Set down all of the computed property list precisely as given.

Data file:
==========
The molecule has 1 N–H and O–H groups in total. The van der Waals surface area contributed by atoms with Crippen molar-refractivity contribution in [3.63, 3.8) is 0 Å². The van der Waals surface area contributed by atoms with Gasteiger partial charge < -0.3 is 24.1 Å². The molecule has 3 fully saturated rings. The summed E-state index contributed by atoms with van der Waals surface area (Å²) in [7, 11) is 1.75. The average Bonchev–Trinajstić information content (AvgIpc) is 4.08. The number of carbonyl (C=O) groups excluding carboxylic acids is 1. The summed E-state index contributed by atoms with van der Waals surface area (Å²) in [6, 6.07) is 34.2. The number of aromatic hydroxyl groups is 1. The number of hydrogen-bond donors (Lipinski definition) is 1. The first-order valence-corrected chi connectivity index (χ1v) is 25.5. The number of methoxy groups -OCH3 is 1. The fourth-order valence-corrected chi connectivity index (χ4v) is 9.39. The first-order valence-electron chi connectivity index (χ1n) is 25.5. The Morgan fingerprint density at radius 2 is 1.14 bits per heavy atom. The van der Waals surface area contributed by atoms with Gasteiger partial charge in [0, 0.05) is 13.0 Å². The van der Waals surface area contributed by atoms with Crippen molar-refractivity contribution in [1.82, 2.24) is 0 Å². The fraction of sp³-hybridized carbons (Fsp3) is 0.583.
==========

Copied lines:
The molecule has 1 N–H and O–H groups in total. The van der Waals surface area contributed by atoms with Crippen molar-refractivity contribution in [3.63, 3.8) is 0 Å². The van der Waals surface area contributed by atoms with Gasteiger partial charge < -0.3 is 24.1 Å². The molecule has 3 fully saturated rings. The summed E-state index contributed by atoms with van der Waals surface area (Å²) in [7, 11) is 1.75. The average Bonchev–Trinajstić information content (AvgIpc) is 4.08. The number of carbonyl (C=O) groups excluding carboxylic acids is 1. The summed E-state index contributed by atoms with van der Waals surface area (Å²) in [6, 6.07) is 34.2. The number of aromatic hydroxyl groups is 1. The number of hydrogen-bond donors (Lipinski definition) is 1. The first-order valence-corrected chi connectivity index (χ1v) is 25.5. The number of methoxy groups -OCH3 is 1. The fourth-order valence-corrected chi connectivity index (χ4v) is 9.39. The first-order valence-electron chi connectivity index (χ1n) is 25.5. The Morgan fingerprint density at radius 2 is 1.14 bits per heavy atom. The van der Waals surface area contributed by atoms with Gasteiger partial charge in [0, 0.05) is 13.0 Å². The van der Waals surface area contributed by atoms with Crippen molar-refractivity contribution in [1.82, 2.24) is 0 Å². The fraction of sp³-hybridized carbons (Fsp3) is 0.583.